Dateline Central America:

Military Armed forces Launch onto the Streets of El Salvador in Conjunction with the National Police

As thousands of people gathered on the 20th of November, outside of Fort Benning, Georgia for the annual protest to shut down the US Army training center dubbed by critics as the “School of the Assassins” for having trained some of the worst human rights violators in Latin America, El Salvadorean armed forces have now taken to the streets of El Salvador in conjunction with the national police. Although priests murdered by graduates of the School of the Americas were posthumously and recently bestowed El Salvador’s highest civilian award by the newly elected president, marking for the first time the fact that Salvadoran government has honored the priests since their deaths, on November 6th 2009 about 3,800 soldiers from the El Salvadorean army launched into the streets with the National Police in an attempt to combat the growing delinquency and violence that has surrounded many of the barrios in the city.  Mauricio Funes, the recently elected president of El Salvador, himself a former guerilla for the FMLN, has decided to use the military forces to contain the growing threat by the Mara Salvatrucha, or MS-13, or MS, as they are known in the streets (Terra/EFE http://noticias.terra.com/articulos/act2038023/Tropas_salen_a_la_calle_en_El_Salvador_entre_apoyo_popular_y_escepticismo).

MS in El Salvador and Central America

Mara Salvatrucha has, without a doubt, become Central America’s greatest problem, both criminal and civil, and they extend throughout Central America, not just in El Salvador.  Not only do they commit extremely violent acts against citizens and gang rivals, but the gang has even engaged in the past in organized violent acts against the government.  Take for example in 1997 when the son of Honduras President Ricardo Maduro was kidnapped and murdered by MS-13 members.  MS-13 members have also continued to mock Central American government officials with their ineffable violence and tattooed logos of gang affiliation. Members left a dismembered corpse with a note for the Honduras president in 1997 that “more people will die… the next victims will be police and journalists.”.  In 2004, Guatemalan President Oscar Berger received a similar message attached to the body of a dismembered man from MS-13 members (Knowgangs.org http://www.knowgangs.com/gang_resources/profiles/ms13/ Mara Salvatrucha).

In 2002 in the city of Tegucigalpa in the Honduras, MS-13 members boarded a public bus and immediately executed 28 people including 7 small children. Again, they left a message written on the front of the bus taunting government officials to fight them, to find them, to confront them (ibid).

Honduras was the first Central American country to adopt strict anti-gang laws. As a result of MS-13, Honduran government officials enacted a law that makes it illegal to be an associate of a crime, in other words, if someone looks like a gang member, they are profiled and subject to arrest.  El Salvador adopted a similar law calling it Mano Dura or Firm Hand in the early 2000’s.  In 2004, El Salvador went so far as to implement “Super Mano Dura” to strengthen elements of their existing laws. A suspect in violation of these laws now could find themselves facing a 12-year prison sentence, even if no crime had been committed.  Having a gang tattoo or ski-mask was evidence enough of criminal behavior and many gang members languish in both US and El Salvadorean prisons as a result.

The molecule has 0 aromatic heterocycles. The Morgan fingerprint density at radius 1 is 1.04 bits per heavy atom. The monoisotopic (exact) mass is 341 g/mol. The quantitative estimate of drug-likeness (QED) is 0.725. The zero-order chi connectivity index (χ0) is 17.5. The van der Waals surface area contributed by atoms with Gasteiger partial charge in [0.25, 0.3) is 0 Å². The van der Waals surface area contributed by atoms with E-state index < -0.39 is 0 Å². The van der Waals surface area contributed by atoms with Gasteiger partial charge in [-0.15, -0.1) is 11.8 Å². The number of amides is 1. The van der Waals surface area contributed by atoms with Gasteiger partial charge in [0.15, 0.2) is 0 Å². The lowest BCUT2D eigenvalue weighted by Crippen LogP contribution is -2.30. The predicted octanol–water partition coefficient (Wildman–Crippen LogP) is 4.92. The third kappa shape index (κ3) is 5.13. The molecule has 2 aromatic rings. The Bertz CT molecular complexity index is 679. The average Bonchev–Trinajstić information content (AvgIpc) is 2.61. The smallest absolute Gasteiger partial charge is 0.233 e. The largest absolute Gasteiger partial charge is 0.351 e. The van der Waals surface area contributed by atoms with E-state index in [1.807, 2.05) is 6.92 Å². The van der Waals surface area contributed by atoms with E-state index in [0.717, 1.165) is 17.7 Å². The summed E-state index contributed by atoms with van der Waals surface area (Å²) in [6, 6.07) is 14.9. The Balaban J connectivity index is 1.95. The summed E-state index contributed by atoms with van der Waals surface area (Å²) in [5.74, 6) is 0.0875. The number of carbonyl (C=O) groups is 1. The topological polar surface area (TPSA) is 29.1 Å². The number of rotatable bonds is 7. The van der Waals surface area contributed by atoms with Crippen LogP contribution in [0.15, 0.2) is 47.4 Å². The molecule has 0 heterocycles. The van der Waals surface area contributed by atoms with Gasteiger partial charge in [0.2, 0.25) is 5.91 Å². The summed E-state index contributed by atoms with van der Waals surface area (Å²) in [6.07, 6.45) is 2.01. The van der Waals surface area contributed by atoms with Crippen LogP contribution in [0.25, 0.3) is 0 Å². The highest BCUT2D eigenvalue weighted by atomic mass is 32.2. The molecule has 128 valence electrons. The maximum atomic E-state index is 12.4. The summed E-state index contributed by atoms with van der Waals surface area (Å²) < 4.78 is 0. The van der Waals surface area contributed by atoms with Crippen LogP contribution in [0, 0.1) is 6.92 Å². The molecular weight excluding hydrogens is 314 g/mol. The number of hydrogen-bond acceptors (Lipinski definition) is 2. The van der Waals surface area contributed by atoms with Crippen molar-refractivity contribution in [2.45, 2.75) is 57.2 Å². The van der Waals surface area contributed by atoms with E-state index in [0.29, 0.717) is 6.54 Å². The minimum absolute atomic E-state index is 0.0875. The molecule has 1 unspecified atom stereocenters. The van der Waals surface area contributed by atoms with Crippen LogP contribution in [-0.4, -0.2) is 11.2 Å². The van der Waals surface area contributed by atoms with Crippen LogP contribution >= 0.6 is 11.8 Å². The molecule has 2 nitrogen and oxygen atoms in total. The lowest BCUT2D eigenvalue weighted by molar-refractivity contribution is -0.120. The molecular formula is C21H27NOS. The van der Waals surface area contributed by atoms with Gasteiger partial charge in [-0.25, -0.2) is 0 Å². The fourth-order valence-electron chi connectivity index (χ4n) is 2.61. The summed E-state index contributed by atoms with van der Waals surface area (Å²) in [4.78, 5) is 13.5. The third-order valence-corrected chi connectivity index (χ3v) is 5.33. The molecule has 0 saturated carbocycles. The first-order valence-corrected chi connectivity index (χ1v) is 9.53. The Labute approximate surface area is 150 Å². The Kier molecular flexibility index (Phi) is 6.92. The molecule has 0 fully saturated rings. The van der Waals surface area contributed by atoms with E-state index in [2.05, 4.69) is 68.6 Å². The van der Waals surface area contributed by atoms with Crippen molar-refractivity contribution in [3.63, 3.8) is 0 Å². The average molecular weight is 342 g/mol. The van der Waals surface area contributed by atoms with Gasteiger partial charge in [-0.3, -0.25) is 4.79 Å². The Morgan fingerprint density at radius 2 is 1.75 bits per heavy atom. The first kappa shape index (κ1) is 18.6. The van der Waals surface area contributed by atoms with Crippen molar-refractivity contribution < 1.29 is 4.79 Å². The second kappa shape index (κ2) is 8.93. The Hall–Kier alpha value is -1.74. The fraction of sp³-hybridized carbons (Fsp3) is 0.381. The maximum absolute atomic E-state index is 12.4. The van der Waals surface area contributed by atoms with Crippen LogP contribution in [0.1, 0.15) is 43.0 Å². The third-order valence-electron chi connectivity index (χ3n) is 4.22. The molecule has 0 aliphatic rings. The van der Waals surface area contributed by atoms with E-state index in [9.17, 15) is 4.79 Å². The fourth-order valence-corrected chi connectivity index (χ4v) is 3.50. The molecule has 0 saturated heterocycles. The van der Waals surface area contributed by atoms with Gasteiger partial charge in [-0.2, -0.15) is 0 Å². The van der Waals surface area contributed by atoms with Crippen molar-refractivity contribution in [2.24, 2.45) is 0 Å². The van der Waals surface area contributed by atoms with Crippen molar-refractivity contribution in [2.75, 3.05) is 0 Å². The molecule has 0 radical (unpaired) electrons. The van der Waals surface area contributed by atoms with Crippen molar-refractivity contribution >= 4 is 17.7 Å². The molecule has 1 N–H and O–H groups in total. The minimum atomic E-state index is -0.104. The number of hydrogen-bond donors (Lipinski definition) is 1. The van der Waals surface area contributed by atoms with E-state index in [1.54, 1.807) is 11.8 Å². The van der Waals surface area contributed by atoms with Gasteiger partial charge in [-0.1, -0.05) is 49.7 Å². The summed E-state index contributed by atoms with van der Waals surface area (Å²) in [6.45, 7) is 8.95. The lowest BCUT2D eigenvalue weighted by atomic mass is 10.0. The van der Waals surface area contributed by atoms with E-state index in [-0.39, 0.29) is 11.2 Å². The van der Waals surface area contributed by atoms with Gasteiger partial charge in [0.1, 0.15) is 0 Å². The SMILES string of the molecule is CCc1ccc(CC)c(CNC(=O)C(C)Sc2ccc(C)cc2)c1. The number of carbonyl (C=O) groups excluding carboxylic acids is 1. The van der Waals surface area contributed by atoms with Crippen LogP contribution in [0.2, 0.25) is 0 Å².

Authorities in El Salvador estimate there could be as many as 30,000 so-called mareros in El Salvador alone, who sell drugs, rob illegal migrants or extort money from businesses in the tiny, impoverished country of 6.1 million people. Many of the gangsters were deported back to El Salvador from the United States after serving jail terms.  More on this later.

El Salvador now boasts of one of the highest homicide rates in Latin America.  Plane loads from the US would arrive (and still do according to my sources) weekly, dropping gang members into the middle of the city of San Salvador with no jobs, no skills, no education, no social services, heavily tattooed and basically exiled from the larger community.

Population Says it Supports Armed Forces in the Streets

Although the move by the new Funes government in El Salvador was met by some residents of the country with skepticism, an overwhelming 94 percent of the population seems to back the measure (Newsdesk.org November 19, 2009, Troops Return to El Salvador Streets, Targeting Crime, Terra,http://noticias.terra.com/articulos/act2038023/Tropas_salen_a_la_calle_en_El_Salvador_entre_apoyo_popular_y_escepticismo/). Last night I spoke by telephone to my good friend of twelve years who works as a taxi driver in San Salvador, El Salvador.  I visit him every two years in El Salvador and he strongly supports the action of the new president, stating that the violence of fear, intimidation and homicides has made life unbearable for himself and his family.  He indicated that if the situation does not improve he will move out of the country, for he has been attacked several times by gangs.